Another thought: Some people have said that this is too much like Madoka, which shows a lack of awareness of the many other stories that Gen’ei echoes (and Madoka did before it). Still, I can definitely see how Gen’ei could have come about because some executive saw how popular (and profitable) Madoka was and said, “Hey, we can do that too.” I have no problem with that – part of being an artist is taking ideas you like from other stories and fashioning them into something new – but without that singular artistic vision, it starts to seem exploitative. If it works, all is forgiven. If it’s merely okay…well, we’ll see. There’s still a lot of the season left to go.
Note: None of this is to say that I’m not enjoying Gen’ei! It’s just, if Gen’ei doesn’t live up to its potential, I bet these will be the reasons. As I said before, we’ll see.
Looking Ahead – A Clash of Opinions
Akari and Seira aren’t getting along because they both have deeply held beliefs, but it looks like the next episode will (probably) be about Ginka, who is self-aware enough to know that she doesn’t have anything of the sort. She’s the one who has gotten the least development so far, so I’ll be excited to see what her major malfunction ends up being.
tl;dr: @StiltsOutLoud – Necessary exposition & foreshadowing combined with a largely unimportant monster of the week #geneitaiyou
- One thing I really enjoy about this show is that it presents all these different philosophies, but doesn’t really pass judgement one way or the other. At best, it shows which ones will drive you into darkness. Sometimes the antagonists are even right! Ex: when the daemonia accused Akari of “just trying to make yourself feel better!” Exactly, unequivocally right.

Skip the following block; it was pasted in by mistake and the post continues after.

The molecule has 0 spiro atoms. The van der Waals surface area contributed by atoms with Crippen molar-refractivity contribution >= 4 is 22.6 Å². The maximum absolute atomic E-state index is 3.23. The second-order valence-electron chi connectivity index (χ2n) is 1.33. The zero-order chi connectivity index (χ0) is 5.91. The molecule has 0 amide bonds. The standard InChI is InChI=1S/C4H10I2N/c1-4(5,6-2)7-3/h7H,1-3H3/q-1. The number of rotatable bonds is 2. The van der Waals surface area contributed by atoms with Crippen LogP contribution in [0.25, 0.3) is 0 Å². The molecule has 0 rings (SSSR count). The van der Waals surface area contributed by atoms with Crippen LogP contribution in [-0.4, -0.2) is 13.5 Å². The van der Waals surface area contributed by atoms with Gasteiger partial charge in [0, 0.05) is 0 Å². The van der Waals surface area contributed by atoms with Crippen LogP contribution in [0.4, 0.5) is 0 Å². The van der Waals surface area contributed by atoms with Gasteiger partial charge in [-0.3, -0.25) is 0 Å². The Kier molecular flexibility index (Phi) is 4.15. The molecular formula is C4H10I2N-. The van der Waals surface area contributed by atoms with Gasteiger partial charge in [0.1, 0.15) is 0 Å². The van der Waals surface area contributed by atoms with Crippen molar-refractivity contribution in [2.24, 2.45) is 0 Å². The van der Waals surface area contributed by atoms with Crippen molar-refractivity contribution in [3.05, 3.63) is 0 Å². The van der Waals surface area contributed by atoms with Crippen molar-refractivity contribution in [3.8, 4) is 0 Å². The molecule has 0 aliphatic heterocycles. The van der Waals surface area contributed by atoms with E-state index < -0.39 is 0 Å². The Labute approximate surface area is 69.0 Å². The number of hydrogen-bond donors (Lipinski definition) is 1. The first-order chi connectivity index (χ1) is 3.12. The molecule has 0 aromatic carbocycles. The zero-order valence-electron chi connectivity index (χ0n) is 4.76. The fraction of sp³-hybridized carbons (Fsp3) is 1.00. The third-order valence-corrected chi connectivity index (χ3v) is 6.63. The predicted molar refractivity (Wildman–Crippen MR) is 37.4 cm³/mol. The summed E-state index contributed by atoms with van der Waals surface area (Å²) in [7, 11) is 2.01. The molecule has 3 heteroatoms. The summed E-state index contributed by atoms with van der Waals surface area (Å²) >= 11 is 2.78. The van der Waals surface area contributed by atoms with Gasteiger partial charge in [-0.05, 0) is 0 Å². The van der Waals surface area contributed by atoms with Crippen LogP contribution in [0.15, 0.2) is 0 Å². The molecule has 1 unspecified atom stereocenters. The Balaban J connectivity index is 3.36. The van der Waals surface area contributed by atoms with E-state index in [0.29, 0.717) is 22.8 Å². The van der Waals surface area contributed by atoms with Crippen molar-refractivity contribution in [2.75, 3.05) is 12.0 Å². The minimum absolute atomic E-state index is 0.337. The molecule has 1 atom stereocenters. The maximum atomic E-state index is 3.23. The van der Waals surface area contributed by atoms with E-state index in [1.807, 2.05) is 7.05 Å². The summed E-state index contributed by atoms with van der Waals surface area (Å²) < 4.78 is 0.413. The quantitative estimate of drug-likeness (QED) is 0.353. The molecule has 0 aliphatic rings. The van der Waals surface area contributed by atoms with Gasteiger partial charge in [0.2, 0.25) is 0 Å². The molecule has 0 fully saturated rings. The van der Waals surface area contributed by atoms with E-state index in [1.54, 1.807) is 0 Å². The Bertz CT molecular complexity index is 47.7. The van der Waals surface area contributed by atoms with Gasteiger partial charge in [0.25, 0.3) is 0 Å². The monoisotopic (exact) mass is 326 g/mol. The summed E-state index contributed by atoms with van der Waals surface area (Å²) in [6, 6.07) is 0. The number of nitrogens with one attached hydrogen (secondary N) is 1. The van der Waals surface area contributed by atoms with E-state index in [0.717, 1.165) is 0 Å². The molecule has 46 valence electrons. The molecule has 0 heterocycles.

- Another example: “Anyone can change the future to their liking, depending on their outlook.” That’s true, just not the way this guy meant it. Outlook matters a lot. I suggest a positive one, myself.
- Another example was when Seira was talking about how weak people don’t matter, and should just be eliminated. Even if you’re strong, even if others are weak, that doesn’t mean they don’t have a right to exist. We’re better than that. Modern humanity can do better than a barbaric survival of the fittest.
- Two innocents dead and a building on fire before they finally get the alarm. They really need a better detection system.
- NOTE: I’ll be out of town next weekend, so Zephyr is going to be covering episode five. Though to be honest, he’s been helping with this show all season so far, so be sure to thank him an extra lot! Zephy saikyou!
For more from yours truly, check out my blog on writing, art, and the book I’m working on at stiltsoutloud.com.
Full-length images: 20.